A California Family’s Holiday Tradition: Handing Out Christmas Meals

A ritual dating back more than two decades has persisted through times of joy and tragedy.

A ritual dating back more than two decades has persisted through times of joy and tragedy.

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Christmas lunch at the Midnight Mission in Los Angeles last year.Credit…Mario Tama/Getty Images

Many years ago, when their children were still young, Ben and Vanessa Benya adopted a somewhat unconventional holiday tradition.

The couple had noticed that Hunter, then 8, and Phoebe, 5, were crafting long, detailed lists of toys they wanted for Christmas.

The family lived in the privileged “surf bubble” of Manhattan Beach, so the high expectations weren’t entirely surprising, Vanessa told me. But she felt concerned nonetheless.

Around the same time, Ben heard about a church group that handed out sandwiches at a local park on the last Saturday of the month, which, that year, fell on Christmas Day. The Benyas weren’t part of the church but decided to join in.

On Christmas Eve of 1999, the foursome made turkey sandwiches and packed them in brown paper bags along with candy and fruit. The next morning, before a single present was unwrapped, they piled into their car and headed to a park in Santa Monica that supported unhoused residents.

Vanessa said she initially felt some anxiety that passing out the lunches benefited her family more than actually helping people. But between kind interactions with park residents and the fact that no meals were left over, she felt satisfied by the small gesture.

“We were enamored with it and thought that it was really such a good idea,” Vanessa, 63, said. “And so we kept doing it.”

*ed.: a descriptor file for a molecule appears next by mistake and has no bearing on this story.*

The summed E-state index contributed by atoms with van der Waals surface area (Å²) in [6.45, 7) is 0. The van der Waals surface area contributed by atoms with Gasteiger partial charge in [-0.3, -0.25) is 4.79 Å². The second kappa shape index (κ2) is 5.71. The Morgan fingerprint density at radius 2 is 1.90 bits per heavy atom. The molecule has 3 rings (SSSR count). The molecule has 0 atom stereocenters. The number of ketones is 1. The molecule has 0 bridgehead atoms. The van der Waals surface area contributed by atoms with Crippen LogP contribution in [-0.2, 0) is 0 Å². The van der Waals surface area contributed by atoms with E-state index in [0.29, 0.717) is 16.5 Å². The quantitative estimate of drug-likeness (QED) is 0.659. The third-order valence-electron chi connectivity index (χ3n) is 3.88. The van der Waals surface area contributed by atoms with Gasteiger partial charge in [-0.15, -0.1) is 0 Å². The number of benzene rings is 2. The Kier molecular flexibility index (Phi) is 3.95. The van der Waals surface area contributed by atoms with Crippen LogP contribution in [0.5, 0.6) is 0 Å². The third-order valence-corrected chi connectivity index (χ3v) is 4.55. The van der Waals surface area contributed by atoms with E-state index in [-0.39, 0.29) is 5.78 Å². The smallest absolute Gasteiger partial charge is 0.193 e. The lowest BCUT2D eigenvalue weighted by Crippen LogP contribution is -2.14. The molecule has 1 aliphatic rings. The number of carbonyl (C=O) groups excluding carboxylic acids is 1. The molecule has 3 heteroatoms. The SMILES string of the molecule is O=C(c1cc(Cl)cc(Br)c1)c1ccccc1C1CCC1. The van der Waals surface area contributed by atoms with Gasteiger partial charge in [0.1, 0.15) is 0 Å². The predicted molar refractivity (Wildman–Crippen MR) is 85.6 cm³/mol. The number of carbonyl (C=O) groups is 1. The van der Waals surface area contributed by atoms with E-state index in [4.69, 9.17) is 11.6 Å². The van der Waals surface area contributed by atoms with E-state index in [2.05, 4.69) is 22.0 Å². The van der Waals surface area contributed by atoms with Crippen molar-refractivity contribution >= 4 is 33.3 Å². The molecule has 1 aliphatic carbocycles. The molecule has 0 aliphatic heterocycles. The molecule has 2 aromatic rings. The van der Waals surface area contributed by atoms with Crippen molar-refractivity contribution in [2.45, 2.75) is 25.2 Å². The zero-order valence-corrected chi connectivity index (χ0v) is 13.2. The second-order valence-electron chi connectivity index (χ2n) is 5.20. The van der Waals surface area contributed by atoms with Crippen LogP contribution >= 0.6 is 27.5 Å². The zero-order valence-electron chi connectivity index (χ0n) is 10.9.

The Benyas’ story doesn’t end there. When Vanessa emailed me in response to my query about Golden State holiday traditions, I was struck by two things: her family’s ritual and how it has morphed and endured through times of tragedy.

I’ll let Vanessa take it from here:

“Our tradition has continued for 20 Christmases and the sequence never wavers: get up, load the lunches, don the Santa hats, queue the music and go. Hunter and Phoebe added their own flair along the way including loud Christmas music and frothy holiday drinks.

Some years, we’d beg friends to come by to help make sandwiches on Christmas Eve. We’ve had boon years and been able to add socks, toothbrushes, toothpaste and even travel-size shampoo to the lunch bags.

Sometimes, we’ve asked friends to drop off extra sweatshirts, fleeces, pullovers and long-sleeved shirts to add to the giveaway bounty. Once, we had paperback books to share. They were a huge hit. We brought many friends out with us over the years, to share in a simple act of giving.

This will be the fourth year that we’ll make lunches on Christmas Eve with our friends and without Hunter. We lost Hunter in 2018 and weren’t sure that we could continue without him. Our grief was crushing.

As only dear friends can do, ours stepped in and invited us to their house that Christmas Eve, with their now grown-up children, friends of both Hunter and Phoebe, to make the Christmas lunches.

There is no fanfare with our routine. It’s just what we do one morning in December.

It’s so easy to help others with a simple gesture. It’s selfish, but we feel better giving.”

For more:

Has there ever been a better time to consider donating to a good cause for the holidays? Our giving guide.

How to know your donations are doing the most good.

How can I make the holidays less exhausting?

The latest on Omicron and the pandemic

California officials announced on Wednesday that health care workers would be required to have Covid vaccine booster shots by Feb. 1 and that public school students would receive rapid tests when they returned from winter break.